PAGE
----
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One of the main actors in this Sunday’s gospel (John 20:19-31) is the apostle Thomas, the man we have come to know as Doubting Thomas, because he said, “Unless I see the mark of the nails in his hands, and put my finger in the mark of the nails and my hand in his side, I will not believe.” What is not frequently appreciated, though, is that Doubting Thomas is also Confessing Thomas, “My Lord and my God!” Confessing Thomas became the apostle who brought the gospel of Jesus Christ to the people of India and died a martyr, after he was run through with five spears by five soldiers. That doesn’t sound like the story of a doubter, does it? He only started off his resurrection journey as a doubter but the end story revealed to us how much this man had come to embrace the resurrection as a real life-changing event. He had grown, changed, and named a new relationship with Christ; a new way of seeing life, and a new way of living it.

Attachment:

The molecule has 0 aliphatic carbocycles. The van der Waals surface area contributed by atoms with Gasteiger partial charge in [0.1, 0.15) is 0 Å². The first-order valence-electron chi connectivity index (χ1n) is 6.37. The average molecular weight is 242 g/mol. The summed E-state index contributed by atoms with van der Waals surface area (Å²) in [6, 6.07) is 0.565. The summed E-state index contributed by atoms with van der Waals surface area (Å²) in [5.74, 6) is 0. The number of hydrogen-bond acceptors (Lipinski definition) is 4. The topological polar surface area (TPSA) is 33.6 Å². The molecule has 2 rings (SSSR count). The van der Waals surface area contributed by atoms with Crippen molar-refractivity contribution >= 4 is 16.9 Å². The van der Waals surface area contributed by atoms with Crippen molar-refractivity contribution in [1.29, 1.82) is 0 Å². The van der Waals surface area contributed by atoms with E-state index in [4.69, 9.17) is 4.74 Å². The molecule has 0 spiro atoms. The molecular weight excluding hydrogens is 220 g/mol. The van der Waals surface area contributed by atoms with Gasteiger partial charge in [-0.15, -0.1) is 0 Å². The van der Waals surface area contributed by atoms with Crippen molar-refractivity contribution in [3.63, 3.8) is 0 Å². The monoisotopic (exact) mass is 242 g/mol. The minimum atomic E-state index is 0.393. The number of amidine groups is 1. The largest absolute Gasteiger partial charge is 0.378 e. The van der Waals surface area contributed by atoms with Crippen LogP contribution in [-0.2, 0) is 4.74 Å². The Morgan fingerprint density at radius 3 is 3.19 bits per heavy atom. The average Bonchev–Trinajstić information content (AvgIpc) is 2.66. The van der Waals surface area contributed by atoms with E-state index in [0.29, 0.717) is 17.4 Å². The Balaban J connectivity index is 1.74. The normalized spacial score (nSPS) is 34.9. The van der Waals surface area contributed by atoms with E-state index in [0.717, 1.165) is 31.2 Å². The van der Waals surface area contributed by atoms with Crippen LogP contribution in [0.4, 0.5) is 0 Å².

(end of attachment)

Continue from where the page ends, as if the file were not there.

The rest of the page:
Doubting Thomas, therefore, was only a starting place for this saint and it was in this place that Christ met him. My friends, we all have our starting places, the facts of our lives today, the circumstances that surround us at this moment. It could be deep regrets, loneliness, sorrow, loss, illness, old age, disability, uncertainty, overwhelming darkness, disappointment, betrayal, you name it. It could also be joy, celebration, gratitude, etc. The point is that we all have a starting place, the room with locked doors and that is the place where our resurrection journey starts; the room where Christ shows up on this today, breathing peace, hope, and courage unto us and saying, receive the power of the Holy Spirit; the strength to unlock the locked doors and step out into the freshness of a new beginning.

Remember that the locked doors did not prevent Christ from entering into the room where the apostles were hiding, filled with fear and disappointment. It is the same with us. Our resurrection journey begins with recognizing Christ as He enters into our places of darkness and with willingness, allow him to take us and walk us out of our encasement. Will you welcome him? Will you trust him? Remember, Jesus may come to you when you least expect it and where you least expect Him, even in the most secret depths of your soul. He often startles us, as he did to the disciples, who were inside locked rooms, and one week later, Thomas. My friends, our resurrection journey should be a journey to freedom. So let us extend to Christ the chains of fear, anger, wrath, addiction, unforgiving spirit, and evil tendencies that hold us, and he will break them by the power of his resurrection.

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